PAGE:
Partnering for Change: Highlighting the Successes of USAID-Funded Agricultural-Policy Research and Capacity Building
USAID’s focus on food systems and inclusive development has driven a change in global agricultural policy research and practice. This was one of the takeaways of an event held on February 23, 2022, at the International Food Policy Research Institute (IFPRI) headquarters in Washington, D.C., that celebrated the achievements of the USAID-funded agreement, Strengthening Capacities for Evidence-based Policy Making in Africa, Asia, Latin America and the Caribbean (IFPRI ReSAKSS agreement 2017–2022). Launched in 2017, the agreement was designed to provide support in pursuit of the UN Sustainable Development Goals as well as the African Union’s Malabo Declaration. It grew to provide backbone analysis and capacity strengthening for USAID’s Global Food Security Strategy.
At the beginning of the event, USAID/RFS Policy Division Chief Chris Shepherd-Pratt outlined his take on the overarching successes of the IFPRI-ReSAKSS agreement. “First, the world class analysis and research that IFPRI brings to the table shaped how we think about COVID as well as the impact of the Russia-Ukraine crisis,” he said. “How we define a problem is as important as the solutions we bring to the table.” Likewise, building country and regional capacity in policy and analysis underscores the importance of the experts that this activity is supporting: “International support of this kind can give researchers the tools but also the confidence to examine ideas and make policy recommendations that might be different or hard to take on,” he noted. Third, collaborating with country researchers is a step toward localization, an increasingly important priority at USAID. “Finally,” Shepherd-Pratt told the researchers, assembled in person as well as online, “the support that you’ve given to USAID has fundamentally informed Feed the Future as well as the country graduation and selection criteria that we’ve used, all based on evidence and analysis that you have provided.”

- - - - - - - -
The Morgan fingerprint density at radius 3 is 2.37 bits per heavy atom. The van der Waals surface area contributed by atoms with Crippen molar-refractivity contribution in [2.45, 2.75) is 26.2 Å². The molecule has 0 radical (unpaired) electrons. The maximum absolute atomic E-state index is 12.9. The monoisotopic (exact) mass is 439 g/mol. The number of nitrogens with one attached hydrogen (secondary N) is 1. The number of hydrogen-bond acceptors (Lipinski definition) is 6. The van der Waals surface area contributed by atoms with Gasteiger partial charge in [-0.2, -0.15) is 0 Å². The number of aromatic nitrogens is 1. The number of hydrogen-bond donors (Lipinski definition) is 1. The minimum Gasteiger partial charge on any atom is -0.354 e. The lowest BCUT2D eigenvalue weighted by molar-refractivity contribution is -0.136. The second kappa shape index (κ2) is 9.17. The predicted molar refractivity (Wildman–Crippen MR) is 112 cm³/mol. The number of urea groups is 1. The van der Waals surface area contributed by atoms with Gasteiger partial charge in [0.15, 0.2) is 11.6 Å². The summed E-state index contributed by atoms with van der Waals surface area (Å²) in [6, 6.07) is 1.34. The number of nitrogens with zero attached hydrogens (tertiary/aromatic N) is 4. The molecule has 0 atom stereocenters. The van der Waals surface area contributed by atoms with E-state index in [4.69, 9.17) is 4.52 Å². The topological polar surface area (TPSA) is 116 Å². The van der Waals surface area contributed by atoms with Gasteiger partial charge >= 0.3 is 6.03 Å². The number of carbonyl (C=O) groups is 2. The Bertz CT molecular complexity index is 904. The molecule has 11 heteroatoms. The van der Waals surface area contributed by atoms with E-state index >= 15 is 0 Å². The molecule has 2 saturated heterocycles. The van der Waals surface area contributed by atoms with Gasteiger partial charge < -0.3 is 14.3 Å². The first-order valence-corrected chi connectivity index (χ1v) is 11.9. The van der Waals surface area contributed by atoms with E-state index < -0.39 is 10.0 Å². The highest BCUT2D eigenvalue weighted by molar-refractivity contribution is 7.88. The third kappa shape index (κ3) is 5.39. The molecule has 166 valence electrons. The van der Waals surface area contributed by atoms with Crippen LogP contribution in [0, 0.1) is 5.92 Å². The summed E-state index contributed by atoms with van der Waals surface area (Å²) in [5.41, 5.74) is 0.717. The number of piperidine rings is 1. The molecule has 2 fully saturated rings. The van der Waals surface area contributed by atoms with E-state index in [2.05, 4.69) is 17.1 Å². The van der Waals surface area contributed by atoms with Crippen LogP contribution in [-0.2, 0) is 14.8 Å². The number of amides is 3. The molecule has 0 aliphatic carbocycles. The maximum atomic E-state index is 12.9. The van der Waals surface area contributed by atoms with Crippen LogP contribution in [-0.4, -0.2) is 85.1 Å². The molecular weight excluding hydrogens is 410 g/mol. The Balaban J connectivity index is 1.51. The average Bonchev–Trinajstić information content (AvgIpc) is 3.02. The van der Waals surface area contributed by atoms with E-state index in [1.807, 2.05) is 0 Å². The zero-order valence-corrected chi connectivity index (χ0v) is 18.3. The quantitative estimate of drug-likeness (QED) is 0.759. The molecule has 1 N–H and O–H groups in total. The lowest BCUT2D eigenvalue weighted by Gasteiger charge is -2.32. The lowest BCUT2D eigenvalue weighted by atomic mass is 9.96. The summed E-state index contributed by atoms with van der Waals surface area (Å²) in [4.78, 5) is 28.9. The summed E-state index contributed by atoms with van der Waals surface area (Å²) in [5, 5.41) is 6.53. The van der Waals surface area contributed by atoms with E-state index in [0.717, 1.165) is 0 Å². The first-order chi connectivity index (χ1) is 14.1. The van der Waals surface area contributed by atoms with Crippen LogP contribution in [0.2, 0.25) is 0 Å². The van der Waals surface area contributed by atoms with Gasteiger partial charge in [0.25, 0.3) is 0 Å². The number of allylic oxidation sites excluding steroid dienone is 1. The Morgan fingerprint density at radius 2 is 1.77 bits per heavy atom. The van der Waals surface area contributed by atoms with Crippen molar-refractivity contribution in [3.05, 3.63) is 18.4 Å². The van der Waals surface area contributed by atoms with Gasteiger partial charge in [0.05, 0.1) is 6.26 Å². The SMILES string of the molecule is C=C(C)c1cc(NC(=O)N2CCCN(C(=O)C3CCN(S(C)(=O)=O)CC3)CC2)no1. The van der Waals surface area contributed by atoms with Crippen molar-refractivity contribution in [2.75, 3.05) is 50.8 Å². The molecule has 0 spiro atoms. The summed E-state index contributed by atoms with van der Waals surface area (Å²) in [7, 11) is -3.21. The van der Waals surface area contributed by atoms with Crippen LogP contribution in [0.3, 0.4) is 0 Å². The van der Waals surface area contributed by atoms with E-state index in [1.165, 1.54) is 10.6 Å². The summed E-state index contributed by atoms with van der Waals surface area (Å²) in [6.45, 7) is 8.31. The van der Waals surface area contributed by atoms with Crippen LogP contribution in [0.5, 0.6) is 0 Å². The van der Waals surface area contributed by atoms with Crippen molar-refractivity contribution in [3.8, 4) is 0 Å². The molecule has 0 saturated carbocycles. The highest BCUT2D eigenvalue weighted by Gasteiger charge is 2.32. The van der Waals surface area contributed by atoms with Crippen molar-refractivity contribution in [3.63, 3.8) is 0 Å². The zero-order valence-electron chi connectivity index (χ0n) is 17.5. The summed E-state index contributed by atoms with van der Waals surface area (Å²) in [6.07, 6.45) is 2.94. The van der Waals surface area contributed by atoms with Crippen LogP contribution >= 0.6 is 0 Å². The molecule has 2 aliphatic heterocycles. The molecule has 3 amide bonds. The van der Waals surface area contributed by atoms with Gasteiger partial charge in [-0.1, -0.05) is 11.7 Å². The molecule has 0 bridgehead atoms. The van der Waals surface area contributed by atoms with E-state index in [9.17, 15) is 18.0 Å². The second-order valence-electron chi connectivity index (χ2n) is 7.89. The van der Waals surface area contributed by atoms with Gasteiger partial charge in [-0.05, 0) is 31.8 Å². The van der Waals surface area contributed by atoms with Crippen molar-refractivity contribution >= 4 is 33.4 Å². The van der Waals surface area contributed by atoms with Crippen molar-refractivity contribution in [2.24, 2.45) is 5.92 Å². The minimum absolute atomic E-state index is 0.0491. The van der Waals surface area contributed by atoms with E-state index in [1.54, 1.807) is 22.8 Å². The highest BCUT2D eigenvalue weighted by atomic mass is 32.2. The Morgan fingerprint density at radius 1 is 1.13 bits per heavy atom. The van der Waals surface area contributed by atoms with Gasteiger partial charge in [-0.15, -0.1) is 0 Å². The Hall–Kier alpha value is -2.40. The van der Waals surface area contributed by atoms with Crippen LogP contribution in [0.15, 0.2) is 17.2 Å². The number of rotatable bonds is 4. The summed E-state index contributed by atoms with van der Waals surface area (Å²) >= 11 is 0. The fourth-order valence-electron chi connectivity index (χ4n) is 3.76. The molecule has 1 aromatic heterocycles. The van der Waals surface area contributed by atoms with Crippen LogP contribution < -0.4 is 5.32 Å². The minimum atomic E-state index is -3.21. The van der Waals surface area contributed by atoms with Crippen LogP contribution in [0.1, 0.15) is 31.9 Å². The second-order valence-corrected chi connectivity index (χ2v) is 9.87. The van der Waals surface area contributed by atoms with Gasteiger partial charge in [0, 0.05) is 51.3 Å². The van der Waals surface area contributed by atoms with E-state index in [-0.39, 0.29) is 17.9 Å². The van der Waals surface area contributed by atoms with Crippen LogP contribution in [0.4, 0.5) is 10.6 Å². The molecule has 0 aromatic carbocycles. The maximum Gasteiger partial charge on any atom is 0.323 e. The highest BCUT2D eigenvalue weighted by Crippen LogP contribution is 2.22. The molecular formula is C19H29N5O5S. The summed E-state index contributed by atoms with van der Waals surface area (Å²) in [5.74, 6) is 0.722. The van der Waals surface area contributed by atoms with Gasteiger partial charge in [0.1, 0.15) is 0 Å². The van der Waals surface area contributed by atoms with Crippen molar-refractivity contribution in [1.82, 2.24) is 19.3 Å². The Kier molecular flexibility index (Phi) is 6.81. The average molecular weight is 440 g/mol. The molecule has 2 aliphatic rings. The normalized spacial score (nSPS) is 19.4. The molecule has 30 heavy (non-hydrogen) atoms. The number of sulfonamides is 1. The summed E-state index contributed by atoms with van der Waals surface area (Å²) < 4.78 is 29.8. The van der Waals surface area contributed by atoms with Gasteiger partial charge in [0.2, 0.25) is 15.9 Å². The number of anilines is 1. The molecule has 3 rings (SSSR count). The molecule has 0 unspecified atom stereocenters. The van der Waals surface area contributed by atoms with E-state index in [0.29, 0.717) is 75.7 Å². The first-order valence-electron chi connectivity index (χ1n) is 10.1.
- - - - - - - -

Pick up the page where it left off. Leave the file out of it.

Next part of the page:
Important achievements emanating from this collaboration between USAID and IFPRI include:
- The founding of Akademiya2063, a spinoff from the Regional Strategic Analysis and Knowledge Support System activity (ReSAKSS). The organization has seen outstanding success and growth into an African-based and African-led think tank and contributed to USAID's localization goal.
- The development and deployment of the AgGDP+/AgEMP+ indicators, which help define and measure growth, transformation and employment in agri-food systems. Both metrics have become standard FTF indicators.